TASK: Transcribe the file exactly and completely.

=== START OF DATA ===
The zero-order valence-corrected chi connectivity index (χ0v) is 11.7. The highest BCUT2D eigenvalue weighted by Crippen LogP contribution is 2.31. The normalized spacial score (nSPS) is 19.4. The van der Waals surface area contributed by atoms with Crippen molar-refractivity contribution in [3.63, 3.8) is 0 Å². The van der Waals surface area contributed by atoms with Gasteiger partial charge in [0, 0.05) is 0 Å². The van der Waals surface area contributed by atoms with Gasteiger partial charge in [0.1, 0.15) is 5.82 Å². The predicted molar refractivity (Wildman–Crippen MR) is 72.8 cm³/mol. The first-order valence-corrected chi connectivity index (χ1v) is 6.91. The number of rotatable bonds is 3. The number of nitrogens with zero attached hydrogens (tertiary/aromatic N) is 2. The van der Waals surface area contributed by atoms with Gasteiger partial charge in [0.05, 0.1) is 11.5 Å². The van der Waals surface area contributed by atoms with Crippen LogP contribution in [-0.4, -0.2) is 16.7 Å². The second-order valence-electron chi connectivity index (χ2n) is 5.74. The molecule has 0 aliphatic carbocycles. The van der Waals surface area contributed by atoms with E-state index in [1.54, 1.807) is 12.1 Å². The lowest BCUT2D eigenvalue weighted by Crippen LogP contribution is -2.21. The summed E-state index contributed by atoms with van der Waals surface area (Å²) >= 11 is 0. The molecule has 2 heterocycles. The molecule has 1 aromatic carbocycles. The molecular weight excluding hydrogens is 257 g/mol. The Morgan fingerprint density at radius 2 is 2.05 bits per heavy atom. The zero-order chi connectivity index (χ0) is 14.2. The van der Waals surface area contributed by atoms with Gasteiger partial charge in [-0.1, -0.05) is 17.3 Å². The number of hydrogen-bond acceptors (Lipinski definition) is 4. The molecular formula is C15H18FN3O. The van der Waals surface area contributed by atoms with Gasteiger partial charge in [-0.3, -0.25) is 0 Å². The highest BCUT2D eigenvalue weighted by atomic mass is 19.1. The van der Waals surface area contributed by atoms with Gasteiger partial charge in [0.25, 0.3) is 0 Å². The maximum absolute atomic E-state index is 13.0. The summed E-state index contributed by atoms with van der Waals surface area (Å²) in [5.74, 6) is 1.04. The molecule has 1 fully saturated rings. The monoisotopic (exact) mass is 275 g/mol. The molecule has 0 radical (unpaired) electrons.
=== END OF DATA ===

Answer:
The zero-order valence-corrected chi connectivity index (χ0v) is 11.7. The highest BCUT2D eigenvalue weighted by Crippen LogP contribution is 2.31. The normalized spacial score (nSPS) is 19.4. The van der Waals surface area contributed by atoms with Crippen molar-refractivity contribution in [3.63, 3.8) is 0 Å². The van der Waals surface area contributed by atoms with Gasteiger partial charge in [0, 0.05) is 0 Å². The van der Waals surface area contributed by atoms with Gasteiger partial charge in [0.1, 0.15) is 5.82 Å². The predicted molar refractivity (Wildman–Crippen MR) is 72.8 cm³/mol. The first-order valence-corrected chi connectivity index (χ1v) is 6.91. The number of rotatable bonds is 3. The number of nitrogens with zero attached hydrogens (tertiary/aromatic N) is 2. The van der Waals surface area contributed by atoms with Gasteiger partial charge in [0.05, 0.1) is 11.5 Å². The van der Waals surface area contributed by atoms with Crippen LogP contribution in [-0.4, -0.2) is 16.7 Å². The second-order valence-electron chi connectivity index (χ2n) is 5.74. The molecule has 0 aliphatic carbocycles. The van der Waals surface area contributed by atoms with E-state index in [1.54, 1.807) is 12.1 Å². The lowest BCUT2D eigenvalue weighted by Crippen LogP contribution is -2.21. The summed E-state index contributed by atoms with van der Waals surface area (Å²) >= 11 is 0. The molecule has 2 heterocycles. The molecule has 1 aromatic carbocycles. The molecular weight excluding hydrogens is 257 g/mol. The Morgan fingerprint density at radius 2 is 2.05 bits per heavy atom. The zero-order chi connectivity index (χ0) is 14.2. The van der Waals surface area contributed by atoms with Gasteiger partial charge in [-0.1, -0.05) is 17.3 Å². The number of hydrogen-bond acceptors (Lipinski definition) is 4. The molecular formula is C15H18FN3O. The van der Waals surface area contributed by atoms with Gasteiger partial charge in [-0.3, -0.25) is 0 Å². The highest BCUT2D eigenvalue weighted by atomic mass is 19.1. The van der Waals surface area contributed by atoms with Gasteiger partial charge in [0.25, 0.3) is 0 Å². The maximum absolute atomic E-state index is 13.0. The summed E-state index contributed by atoms with van der Waals surface area (Å²) in [5.74, 6) is 1.04. The molecule has 1 fully saturated rings. The monoisotopic (exact) mass is 275 g/mol. The molecule has 0 radical (unpaired) electrons.